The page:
A Frustrated Yet Still Somewhat Hopeful Update on My Book on American Gun Culture

Among the reasons for my recent hiatus from online activity in connection with my research on guns is frustration at my literary agent’s inability to find a publisher for my book, Gun Curious: Inside America’s Evolving Culture of Firearms. This is not due at all to his effort and expertise. He is annually one of the most successful sellers of non-fiction works in the US.

Last summer (2022), he began sending my proposal to editors at trade publishers like Crown, Random House, Scribner, St. Martin’s, Bloomsbury, Sentinal, and others. In three rounds totaling 19 submissions, all but one passed or did not respond (effectively passing).

Of course, I have to accept the possibility that the book I am writing is just not interesting or that I’m not the right person to carry the project. But there was a pattern in the editors’ responses that I could not help but notice:

Thanks for this, Don. The author is really impressive and this is a timely and important issue. That said, I have too many concerns about the size of the audience for a book on this subject, as well done as this is.

I think this is a pretty difficult sell. While Yamane’s approach to guns, gun laws, and gun culture is in a unique kind of thoughtful middle ground, I think we’ll be hard pressed to get people on any side of the gun issue (pro, anti, curious, etc.) excited enough to lay down money for the book.

I think it’s going to be a pass. It’s a smart proposal and we enjoyed reading it, but looking at the sales track for the comps, we’re concerned that none of them have broken out—even with some of the authors having bigger public-facing platforms than David.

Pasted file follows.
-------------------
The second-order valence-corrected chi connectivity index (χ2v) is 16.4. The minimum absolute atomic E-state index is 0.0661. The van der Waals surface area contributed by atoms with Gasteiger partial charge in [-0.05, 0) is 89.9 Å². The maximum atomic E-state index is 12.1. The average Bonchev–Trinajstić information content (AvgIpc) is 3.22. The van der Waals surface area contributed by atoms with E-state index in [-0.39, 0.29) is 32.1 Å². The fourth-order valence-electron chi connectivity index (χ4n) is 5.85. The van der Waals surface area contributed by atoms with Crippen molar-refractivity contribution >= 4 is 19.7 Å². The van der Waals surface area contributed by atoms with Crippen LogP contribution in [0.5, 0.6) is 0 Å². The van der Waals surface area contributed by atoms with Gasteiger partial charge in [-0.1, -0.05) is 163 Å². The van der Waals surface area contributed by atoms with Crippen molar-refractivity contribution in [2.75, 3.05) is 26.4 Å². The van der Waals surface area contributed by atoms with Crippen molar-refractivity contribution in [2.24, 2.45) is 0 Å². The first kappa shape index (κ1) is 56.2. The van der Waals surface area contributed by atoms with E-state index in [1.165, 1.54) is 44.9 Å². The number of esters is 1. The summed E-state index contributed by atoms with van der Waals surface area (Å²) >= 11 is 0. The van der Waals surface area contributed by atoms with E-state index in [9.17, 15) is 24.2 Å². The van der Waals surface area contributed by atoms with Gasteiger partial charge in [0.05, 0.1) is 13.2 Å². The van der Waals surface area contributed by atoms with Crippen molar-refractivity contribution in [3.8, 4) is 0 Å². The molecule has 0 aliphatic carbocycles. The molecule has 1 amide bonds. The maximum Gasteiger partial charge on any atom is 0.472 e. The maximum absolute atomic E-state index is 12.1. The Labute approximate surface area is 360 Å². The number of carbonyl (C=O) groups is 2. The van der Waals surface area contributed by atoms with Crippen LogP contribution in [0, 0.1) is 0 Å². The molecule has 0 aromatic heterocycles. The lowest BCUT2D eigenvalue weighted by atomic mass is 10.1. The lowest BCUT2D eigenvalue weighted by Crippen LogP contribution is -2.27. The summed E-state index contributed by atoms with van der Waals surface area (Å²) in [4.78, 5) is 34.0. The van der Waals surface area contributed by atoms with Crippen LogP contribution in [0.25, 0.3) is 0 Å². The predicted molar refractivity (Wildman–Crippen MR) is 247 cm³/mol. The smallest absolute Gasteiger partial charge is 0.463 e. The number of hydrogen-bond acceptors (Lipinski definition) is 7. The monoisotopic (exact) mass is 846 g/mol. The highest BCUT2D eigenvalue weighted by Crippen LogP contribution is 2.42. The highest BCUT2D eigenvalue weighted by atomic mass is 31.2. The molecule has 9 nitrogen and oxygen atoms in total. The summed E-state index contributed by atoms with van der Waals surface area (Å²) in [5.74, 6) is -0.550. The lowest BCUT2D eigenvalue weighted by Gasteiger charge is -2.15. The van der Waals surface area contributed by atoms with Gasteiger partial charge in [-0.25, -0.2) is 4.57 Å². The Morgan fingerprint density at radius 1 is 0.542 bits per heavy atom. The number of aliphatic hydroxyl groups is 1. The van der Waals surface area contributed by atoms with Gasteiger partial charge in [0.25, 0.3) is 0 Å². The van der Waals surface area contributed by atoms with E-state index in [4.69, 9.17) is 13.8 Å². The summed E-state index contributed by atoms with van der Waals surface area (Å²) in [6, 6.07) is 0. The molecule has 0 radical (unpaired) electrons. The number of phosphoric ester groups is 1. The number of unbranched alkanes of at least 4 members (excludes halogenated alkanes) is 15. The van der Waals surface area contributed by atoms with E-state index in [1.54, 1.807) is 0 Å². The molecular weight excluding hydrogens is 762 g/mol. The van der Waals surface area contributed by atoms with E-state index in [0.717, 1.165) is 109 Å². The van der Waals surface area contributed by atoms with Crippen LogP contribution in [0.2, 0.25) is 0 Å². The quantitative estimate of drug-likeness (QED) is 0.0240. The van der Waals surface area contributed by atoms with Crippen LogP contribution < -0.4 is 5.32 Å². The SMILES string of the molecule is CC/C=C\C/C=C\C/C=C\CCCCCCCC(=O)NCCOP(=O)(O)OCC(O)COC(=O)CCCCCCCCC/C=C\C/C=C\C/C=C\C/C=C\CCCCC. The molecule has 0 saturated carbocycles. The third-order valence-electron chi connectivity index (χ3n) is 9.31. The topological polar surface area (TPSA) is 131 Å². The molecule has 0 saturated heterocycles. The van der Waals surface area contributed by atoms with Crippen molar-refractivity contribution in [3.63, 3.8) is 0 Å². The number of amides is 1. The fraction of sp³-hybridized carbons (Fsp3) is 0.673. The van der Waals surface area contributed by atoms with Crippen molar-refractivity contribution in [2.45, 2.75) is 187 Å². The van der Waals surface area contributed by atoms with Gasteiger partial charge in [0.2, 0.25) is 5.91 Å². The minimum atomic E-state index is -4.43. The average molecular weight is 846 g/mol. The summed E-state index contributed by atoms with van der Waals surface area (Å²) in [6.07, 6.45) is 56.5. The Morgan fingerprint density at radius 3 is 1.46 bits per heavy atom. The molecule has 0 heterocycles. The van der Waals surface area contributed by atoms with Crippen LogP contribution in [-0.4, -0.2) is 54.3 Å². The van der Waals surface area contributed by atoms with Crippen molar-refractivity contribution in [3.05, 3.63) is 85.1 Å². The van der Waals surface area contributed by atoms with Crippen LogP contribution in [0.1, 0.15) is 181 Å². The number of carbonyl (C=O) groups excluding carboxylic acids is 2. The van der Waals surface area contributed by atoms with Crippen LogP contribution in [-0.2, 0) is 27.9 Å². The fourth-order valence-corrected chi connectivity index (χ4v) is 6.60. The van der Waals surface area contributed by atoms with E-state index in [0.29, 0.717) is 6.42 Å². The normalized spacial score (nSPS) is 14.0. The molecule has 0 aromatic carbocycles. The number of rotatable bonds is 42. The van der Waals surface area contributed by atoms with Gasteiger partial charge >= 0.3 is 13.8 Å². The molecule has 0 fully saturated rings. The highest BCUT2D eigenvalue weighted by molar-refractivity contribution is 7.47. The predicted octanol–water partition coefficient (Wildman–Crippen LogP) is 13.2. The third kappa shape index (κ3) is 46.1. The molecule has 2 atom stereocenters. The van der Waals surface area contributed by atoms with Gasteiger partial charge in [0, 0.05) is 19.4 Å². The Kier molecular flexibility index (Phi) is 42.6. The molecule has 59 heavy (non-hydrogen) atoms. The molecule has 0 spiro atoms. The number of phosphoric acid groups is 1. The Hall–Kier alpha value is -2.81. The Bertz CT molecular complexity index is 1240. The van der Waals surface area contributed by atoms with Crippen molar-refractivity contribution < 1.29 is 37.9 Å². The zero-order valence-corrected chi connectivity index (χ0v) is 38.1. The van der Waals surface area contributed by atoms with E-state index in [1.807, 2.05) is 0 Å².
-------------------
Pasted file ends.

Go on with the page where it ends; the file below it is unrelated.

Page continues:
“No audience for this book” is certainly an easy answer for an editor to fall back on, though perhaps too easy an answer because I recall hearing somewhere that the vast majority of books published do not sell out their advances. The idea that other books on American gun culture have not sold well (“broken out”) is certainly a reality I am fighting against.

But more discouraging to me is the idea that occupying “a unique kind of thoughtful middle ground” in the gun debates is a dead end. As much as I believe in my project, I have to admit that a book on Guns and the Demise of American Democracy OR Guns and the Salvation of American Democracy would be easier to sell.

Indeed, in my frustration last fall, I mocked up two competing book covers and developed a plan to release the same book under both titles and use sales figures as data on where Americans stand on the issue.

And, yet, I am still somewhat hopeful about this book project because the issue of guns remains essential and no one is approaching it in the way I do in Gun Curious. Before my last meeting with my agent, I re-read the entire 60+ page proposal and found almost nothing I wanted to change.

The proposal is now in the email inboxes of another group of editors, and as Sandy always reminds me (citing often rejected authors like Stephen King, J.K. Rowling, and John Grisham), it only takes one. So, please send your positive energy to Manhattan for me.

For those interested in the longer story of this effort, read on.

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New Book on Gun Culture by Noah Schwartz, “On Target”

As my agent continues to try to find a publisher for my book on American gun culture, I feel bombarded by other people’s books on the topic.

Actually, most books published on guns in America today do not compete with mine because they approach guns from the perspective of what I have been calling The Standard Model of Explaining the Irrationality of Defensive Gun Ownership. This model is driven by criminological, epidemiological, and public health approaches, as well as social science animated by the “hermeneutics of suspicion.”

Enter Noah Schwartz, a Canadian political scientist who wrote his doctoral dissertation on why the National Rifle Association (NRA) is so influential in American gun debates. Spoiler alert: It is not because of their political lobbying and campaign donations.

Schwartz’s work now appears in print as On Target: Gun Culture, Storytelling, and the NRA. (Buy it at your local bookstore, or HERE to indirectly support local bookstores.)

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Why Guns Are Neither USED nor USEFUL for Self-Defense – The Standard Model Part 2 of 5 (Light Over Heat #42)

Last week I discussed some work I am doing systematizing the dominant academic approach to understanding Gun Culture 2.0, what I call “The Standard Model of Explaining the Irrationality of Defensive Gun Ownership.”

The model has 6 points. In this 2nd of 5 planned videos, I discuss point 2: That guns are neither USED nor USEFUL for self-defense.